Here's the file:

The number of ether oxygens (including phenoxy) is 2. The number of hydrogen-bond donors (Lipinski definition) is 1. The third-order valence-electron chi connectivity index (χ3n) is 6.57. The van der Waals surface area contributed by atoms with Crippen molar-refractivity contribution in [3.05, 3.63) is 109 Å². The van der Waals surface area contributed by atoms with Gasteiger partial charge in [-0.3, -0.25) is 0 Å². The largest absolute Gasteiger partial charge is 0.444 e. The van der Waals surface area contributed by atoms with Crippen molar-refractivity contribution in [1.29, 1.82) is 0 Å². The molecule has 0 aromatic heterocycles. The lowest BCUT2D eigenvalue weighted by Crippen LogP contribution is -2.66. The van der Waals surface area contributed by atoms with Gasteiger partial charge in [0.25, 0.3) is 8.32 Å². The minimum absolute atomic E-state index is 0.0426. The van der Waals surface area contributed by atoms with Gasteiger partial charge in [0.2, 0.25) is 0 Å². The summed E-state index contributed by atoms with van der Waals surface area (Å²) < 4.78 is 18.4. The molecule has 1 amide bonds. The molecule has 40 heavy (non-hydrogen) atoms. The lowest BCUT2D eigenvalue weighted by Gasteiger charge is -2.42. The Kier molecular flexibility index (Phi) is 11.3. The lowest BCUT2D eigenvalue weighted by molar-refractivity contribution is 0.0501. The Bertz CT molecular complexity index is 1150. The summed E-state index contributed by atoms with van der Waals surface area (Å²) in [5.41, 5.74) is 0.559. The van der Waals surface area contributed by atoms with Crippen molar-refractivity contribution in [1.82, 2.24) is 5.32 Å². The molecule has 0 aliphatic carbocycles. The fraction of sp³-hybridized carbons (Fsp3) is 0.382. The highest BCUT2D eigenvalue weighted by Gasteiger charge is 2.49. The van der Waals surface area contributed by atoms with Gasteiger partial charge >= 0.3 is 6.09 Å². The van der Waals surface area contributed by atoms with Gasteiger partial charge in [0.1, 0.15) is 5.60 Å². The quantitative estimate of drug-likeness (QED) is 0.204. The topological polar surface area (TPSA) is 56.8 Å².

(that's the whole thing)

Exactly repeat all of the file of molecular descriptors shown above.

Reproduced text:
The number of ether oxygens (including phenoxy) is 2. The number of hydrogen-bond donors (Lipinski definition) is 1. The third-order valence-electron chi connectivity index (χ3n) is 6.57. The van der Waals surface area contributed by atoms with Crippen molar-refractivity contribution in [3.05, 3.63) is 109 Å². The van der Waals surface area contributed by atoms with Gasteiger partial charge in [-0.3, -0.25) is 0 Å². The largest absolute Gasteiger partial charge is 0.444 e. The van der Waals surface area contributed by atoms with Crippen molar-refractivity contribution in [1.29, 1.82) is 0 Å². The molecule has 0 aromatic heterocycles. The lowest BCUT2D eigenvalue weighted by Crippen LogP contribution is -2.66. The van der Waals surface area contributed by atoms with Gasteiger partial charge in [0.25, 0.3) is 8.32 Å². The minimum absolute atomic E-state index is 0.0426. The van der Waals surface area contributed by atoms with Gasteiger partial charge in [0.2, 0.25) is 0 Å². The summed E-state index contributed by atoms with van der Waals surface area (Å²) < 4.78 is 18.4. The molecule has 1 amide bonds. The molecule has 40 heavy (non-hydrogen) atoms. The lowest BCUT2D eigenvalue weighted by Gasteiger charge is -2.42. The Kier molecular flexibility index (Phi) is 11.3. The lowest BCUT2D eigenvalue weighted by molar-refractivity contribution is 0.0501. The Bertz CT molecular complexity index is 1150. The summed E-state index contributed by atoms with van der Waals surface area (Å²) in [5.41, 5.74) is 0.559. The van der Waals surface area contributed by atoms with Crippen molar-refractivity contribution in [1.82, 2.24) is 5.32 Å². The molecule has 0 aliphatic carbocycles. The fraction of sp³-hybridized carbons (Fsp3) is 0.382. The highest BCUT2D eigenvalue weighted by Gasteiger charge is 2.49. The van der Waals surface area contributed by atoms with Gasteiger partial charge >= 0.3 is 6.09 Å². The van der Waals surface area contributed by atoms with Gasteiger partial charge in [0.1, 0.15) is 5.60 Å². The quantitative estimate of drug-likeness (QED) is 0.204. The topological polar surface area (TPSA) is 56.8 Å².